Hey, JoMama, your list of regrets doesn't look too serious. I think you must have led a pretty blameless life! I tend to regret the things I didn't do more than those I've done. I met the man I married when I was 19 and sometimes I regret my lack of...er... broader experience, but as I wouldn't trade my husband for the world, I have to believe it all was for the best. Your bad choices and mistakes make you the person you are, even more so than the things you do right, IMO.

And sorry, but I snorked at the Barbies. Hey, they might well have been flattered by the comparison!

Congrats on the GR, Aunty Cindy!

flchen1 said...

Thanks, Cassondra and Jo--that does make a lot of sense, the mixed feelings, even about the regret :)

And hmm... I think I've got some serious holes in my explosives education... ;)

limecello said...

Great post - and I have to say I regret being so tame in college etc - much like Amy. Of course at the same time, I regret not trying harder in classes/on standardized tests, and not getting into say, Harvard. Or having some paid federal internship. But... eh :X.

Cassondra said...

JO said:

the Pyrotechnic Trinity of Jeanne, Cassondra, and P226!!!


Oooooo. I've never been part of a "pyrotechnic Trinity" before.

Amy Andrews said...

I think that we need to let our kids experience the good and bad of intimacy - and I'm speaking both as the mother of a girl and someone who married the man they met at 16 and also from time to time regret my lack of "broader" experience - nicely put Ms Wells.

As long as they're safe. Yes, they're gonna get hurt, yes, they're gonna have a lot of bad sex, yes some creeps are going to do numbers on their heads but I really believe this experience helps them to become people who know what they really want and need out of life and from their life partners and teaches them not to settle for less. I hope my daughter has many intimacy experiences before she finds her ONE. Hopefully they'll all be good but even if they're not I hope she'll look back with no regrets. I hope she'll have learned enough from her experiences to be able to to say "a bit to the left for gods sake".

Cassondra said...

You know, that's awfully nice of you Jo, to say my little Escort meets mud adventure was up there with Angelina's tattoos, but honestly, when you consider Billy Bob Thornton's issues....no matter how talented the man is....I don't think there's ANYTHING that would trump the major mistake of having his name tattooed on your butt.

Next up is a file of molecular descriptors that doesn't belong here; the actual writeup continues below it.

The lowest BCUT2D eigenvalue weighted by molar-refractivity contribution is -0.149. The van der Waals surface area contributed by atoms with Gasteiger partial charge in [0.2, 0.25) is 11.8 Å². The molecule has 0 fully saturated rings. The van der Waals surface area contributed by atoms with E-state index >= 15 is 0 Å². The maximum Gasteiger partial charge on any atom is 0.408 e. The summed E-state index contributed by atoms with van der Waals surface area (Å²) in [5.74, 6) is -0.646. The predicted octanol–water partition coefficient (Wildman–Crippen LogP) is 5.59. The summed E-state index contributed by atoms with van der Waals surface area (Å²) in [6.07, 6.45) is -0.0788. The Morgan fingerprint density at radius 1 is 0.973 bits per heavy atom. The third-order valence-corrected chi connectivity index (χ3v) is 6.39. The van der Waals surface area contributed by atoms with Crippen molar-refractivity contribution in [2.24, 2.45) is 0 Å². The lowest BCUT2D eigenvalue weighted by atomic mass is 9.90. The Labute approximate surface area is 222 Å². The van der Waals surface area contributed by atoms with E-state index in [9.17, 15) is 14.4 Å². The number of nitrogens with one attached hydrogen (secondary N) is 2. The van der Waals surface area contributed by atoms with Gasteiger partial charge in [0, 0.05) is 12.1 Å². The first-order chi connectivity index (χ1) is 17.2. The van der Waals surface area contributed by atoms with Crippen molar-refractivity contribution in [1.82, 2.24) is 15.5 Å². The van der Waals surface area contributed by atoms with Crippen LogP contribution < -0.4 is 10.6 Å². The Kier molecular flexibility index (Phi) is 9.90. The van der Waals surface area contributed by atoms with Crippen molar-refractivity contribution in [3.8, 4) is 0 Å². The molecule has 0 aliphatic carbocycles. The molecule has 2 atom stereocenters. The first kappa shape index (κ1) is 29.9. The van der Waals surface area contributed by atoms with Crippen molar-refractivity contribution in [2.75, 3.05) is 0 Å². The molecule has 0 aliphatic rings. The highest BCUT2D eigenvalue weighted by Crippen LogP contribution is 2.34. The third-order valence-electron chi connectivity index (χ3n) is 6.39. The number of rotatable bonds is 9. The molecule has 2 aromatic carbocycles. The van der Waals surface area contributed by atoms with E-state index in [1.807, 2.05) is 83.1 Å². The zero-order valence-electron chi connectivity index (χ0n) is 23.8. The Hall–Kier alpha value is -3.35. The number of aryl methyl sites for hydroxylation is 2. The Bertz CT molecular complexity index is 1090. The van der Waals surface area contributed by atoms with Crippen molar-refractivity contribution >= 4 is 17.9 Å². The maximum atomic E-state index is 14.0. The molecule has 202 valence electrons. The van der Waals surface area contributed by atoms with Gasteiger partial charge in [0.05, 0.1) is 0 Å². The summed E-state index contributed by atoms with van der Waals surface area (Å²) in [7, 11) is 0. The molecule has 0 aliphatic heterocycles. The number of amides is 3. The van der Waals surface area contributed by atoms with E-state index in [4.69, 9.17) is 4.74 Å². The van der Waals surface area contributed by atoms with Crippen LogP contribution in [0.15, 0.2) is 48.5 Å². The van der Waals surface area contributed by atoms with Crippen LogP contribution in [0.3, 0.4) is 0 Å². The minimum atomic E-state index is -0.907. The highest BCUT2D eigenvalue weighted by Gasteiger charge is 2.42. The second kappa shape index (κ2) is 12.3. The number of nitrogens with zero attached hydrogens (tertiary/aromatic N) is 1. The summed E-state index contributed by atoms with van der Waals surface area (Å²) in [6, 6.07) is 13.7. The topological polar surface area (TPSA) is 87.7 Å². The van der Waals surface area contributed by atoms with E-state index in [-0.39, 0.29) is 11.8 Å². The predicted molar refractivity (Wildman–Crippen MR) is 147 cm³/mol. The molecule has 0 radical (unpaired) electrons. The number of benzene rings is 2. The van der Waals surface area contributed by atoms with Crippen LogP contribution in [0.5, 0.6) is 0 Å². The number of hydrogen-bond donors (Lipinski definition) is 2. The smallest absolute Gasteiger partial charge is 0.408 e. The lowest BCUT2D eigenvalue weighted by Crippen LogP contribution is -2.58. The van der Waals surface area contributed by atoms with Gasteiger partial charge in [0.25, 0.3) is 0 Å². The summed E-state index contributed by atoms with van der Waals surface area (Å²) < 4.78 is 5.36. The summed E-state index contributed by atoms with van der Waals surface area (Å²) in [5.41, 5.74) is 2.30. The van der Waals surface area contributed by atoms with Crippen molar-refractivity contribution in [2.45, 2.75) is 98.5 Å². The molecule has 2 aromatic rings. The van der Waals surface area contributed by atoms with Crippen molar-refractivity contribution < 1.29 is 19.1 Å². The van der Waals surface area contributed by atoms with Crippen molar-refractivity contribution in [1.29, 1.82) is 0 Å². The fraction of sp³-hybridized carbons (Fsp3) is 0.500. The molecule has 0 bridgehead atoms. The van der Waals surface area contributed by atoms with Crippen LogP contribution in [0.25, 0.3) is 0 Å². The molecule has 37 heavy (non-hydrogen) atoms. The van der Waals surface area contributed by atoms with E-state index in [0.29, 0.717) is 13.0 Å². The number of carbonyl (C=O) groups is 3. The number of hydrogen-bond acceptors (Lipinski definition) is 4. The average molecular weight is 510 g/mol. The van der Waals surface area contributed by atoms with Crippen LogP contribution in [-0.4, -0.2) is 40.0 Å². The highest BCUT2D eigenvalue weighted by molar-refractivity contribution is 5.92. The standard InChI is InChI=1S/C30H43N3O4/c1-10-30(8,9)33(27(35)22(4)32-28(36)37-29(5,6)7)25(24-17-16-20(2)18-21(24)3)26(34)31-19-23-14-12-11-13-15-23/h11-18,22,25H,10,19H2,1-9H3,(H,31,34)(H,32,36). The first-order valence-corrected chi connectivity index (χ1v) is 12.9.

Ew.

Joan said...

WHAT? WHAT? WHAT? You had a Crunchie Bar at SF, Joan, and didn't share!!!

Yup, I had a FIVE pack! Now down to a 1 pack VBG....

jo robertson said...

All I can say on the permanent lip makeup, Terrio, is OUCH!!!

And I'm glad you captured AC wielding her crop because that's a sight that MUST be preserved for history.

jo robertson said...

That is soooo not fair, Joanie. You final in the Maggie AND get not one, not two, but FIVE fabulous Crunchie bars! Very big whine. I didn't even get a taste.

People have killed for less than a Crunchie bar, you know. I'm just saying.

jo robertson said...

So true, Cassondra. I loved Billy Bob in SLING BLADE, but to marry him is a whole 'nuther ball game.

Double ewwww.

jo robertson said...

ROTFLOL and spewing soda on my laptop screen at the same time, Amy.

A little to the left, indeed!

Helen said...

I don't have any ink either and as I met my hubby when I was 15 there have been times when I thought it might have been nice to have had a bit more experience so to speak but I am not sorry I am sure I get lots of "experience " from the books I read LOL

Have Fun
Helen

jo robertson said...

Well said, Christine. And thanks for stepping out of the Cave to comment.

Isn't that what romance novels are for? To give us the "broader experience"? Tee hee.

jo robertson said...

Ha, Helen, you and I were thinking along the same lines. Wow, you met the love of your life when you were fifteen? That's so romantic!

My mom met my dad when she was fourteen (the only time, I'm sure, he ever went to church), eloped with him at 17 and were married 50 years before he passed away.

I've never heard the expression "having any ink." I assume that's another expression for getting a tattoo?

Kim Howe said...

Fabulous post, Jo! Regrets...I've definitely done many things I wish I could take back, but when I really think about it, each mistake taught me something. Only one caveat: If I hurt someone's feelings, I definitely regret that because I know how it is to be hurt. As for the rest of the mistakes, I look at them as part of my journey. The bad times made the good times better!

Helen said...

Yes Jo having ink means tattoos there is a girl that I work with that has just another big one put on her arm she is a good drawer and often designs some of the "ink" that she has all over not my cuppa tea I am afraid.

Have Fun
Helen

Joan said...

I may have shared this story before, but I consider it a bit of a cautionary tale of getting "inked" without a lot of thought when your young.

Worked with a beautiful 20 year old girl. Gorgeous. Well, she had it in her mind that she wanted one of those spotted lizards tattoed on the small of her back...you know, kind of like crawling down it.

I told her "Sweetie, it's all well and good now, but as you get older you run the risk of that cute little lizard sagging into a komodo dragon!"

jo robertson said...

Hilarious story, Joan. Did you talk her out of the tat?

Helen, I like that phrase so much more than getting a tattoo, which makes me think of prison tats.

Helen said...

Just a bit of topic I am really happy at the moment I have just got back from the shops and I finally found a copy of Beth's book Not Without Her Family YAY it was the last one on the shelf as well

Have Fun
Helen

p226 said...

.... pyrotechnic trinity ....